What was the moment (either in your life or a customers) that made you realize Queerly should exist?
@kirk_fernandes A few years back, I needed a new primary doctor and it was pretty difficult to navigate the U.S. healthcare system as an LGBTQ+ person. Even with everything that I knew and living in New York City, which is one of the more accessible cities when it comes to LGBTQ+ health. I was actually turned away from one LGBTQ+ health center because they were at capacity and no longer took new patients. Many LGBTQ+ people just flat out delay or avoid healthcare settings because of all these obstacles that present themselves. I knew there had to be a better, easier, and faster way to do this without so many points of resistance, without the fear of discrimination, and without having to live in a major metropolitan area.
What is Queerly's revenue model? How do you center queer patients needs while also accommodating providers, payors, or health systems?
@kaitlin_marquardt Our goal is to make Queerly Health as accessible to LGBTQ+ people as possible. Since we're a dual sided marketplace, that meant we could generate revenue from one side, the providers. This removes a cost barrier from the other side, LGBTQ+ individuals. We'll be charging providers monthly (or annual) three tier subscriptions. LGBTQ+ individuals are largely underserved when it comes to health and wellness. Providers, payors, and health systems need individuals to use their services and products, but LGBTQ+ people know the traditional healthcare system isn't really made for us in mind so we tend to just avoid it. Queerly Health is a new space between the two groups. We have several measures in place that are essentially gatekeepers for our platform so LGBTQ+ folks know this is a safe space. A safe space where LGBTQ+ folks can get the care we need and providers can serve this "hard to reach" population.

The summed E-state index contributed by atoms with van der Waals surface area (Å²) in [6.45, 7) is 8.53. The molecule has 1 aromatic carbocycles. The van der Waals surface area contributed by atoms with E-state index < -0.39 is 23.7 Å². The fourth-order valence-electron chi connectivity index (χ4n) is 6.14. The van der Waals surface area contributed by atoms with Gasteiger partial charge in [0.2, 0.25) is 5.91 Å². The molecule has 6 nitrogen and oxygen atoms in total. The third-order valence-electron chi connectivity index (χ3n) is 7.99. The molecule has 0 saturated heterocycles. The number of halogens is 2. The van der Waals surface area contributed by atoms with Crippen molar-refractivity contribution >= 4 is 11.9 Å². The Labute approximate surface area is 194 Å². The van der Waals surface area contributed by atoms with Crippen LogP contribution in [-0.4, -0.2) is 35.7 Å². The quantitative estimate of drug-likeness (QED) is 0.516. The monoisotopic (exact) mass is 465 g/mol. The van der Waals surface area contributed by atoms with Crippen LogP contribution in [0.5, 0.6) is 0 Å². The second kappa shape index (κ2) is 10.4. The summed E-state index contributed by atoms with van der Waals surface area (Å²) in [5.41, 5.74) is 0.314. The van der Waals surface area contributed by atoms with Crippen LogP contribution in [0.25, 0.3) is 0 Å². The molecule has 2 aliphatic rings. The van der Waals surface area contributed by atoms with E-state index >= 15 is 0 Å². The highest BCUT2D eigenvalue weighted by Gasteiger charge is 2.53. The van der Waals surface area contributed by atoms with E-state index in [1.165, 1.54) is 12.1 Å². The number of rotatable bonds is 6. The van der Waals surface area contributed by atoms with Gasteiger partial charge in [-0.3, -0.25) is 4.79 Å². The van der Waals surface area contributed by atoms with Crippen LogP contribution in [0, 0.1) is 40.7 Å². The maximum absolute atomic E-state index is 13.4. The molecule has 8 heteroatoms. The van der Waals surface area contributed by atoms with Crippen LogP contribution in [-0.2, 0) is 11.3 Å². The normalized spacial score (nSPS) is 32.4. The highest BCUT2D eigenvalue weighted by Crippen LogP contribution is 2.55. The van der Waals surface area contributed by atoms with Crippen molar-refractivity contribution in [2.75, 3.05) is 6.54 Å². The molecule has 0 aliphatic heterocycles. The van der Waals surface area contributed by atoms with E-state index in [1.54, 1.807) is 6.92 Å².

Following this to see the answers on the 14th
@michael_kirkegaard_clausen Feel free to ask a question if one comes up for you.
What's Queerly's revenue model? How do you plan on keeping focused on patients needs if revenue comes from providers or payers? Is there any plan to integrate with existing health systems or software?
@kaitlin_marquardt Providers will be able to choose monthly (or annual) subscriptions. LGBTQ+ individuals are at the center of why we're building Queerly Health. It's why we're a Benefit Corporation. One of our goals is to shift power back into the hands of LGBTQ+ individuals when it comes to our health and wellness. We're building in ways for individuals to provide feedback on their needs and we're making sure to curate a marketplace of providers that will be able to meet those needs. We're in talks with existing health systems now.
Thanks everyone for chiming in. This AMA is now closed.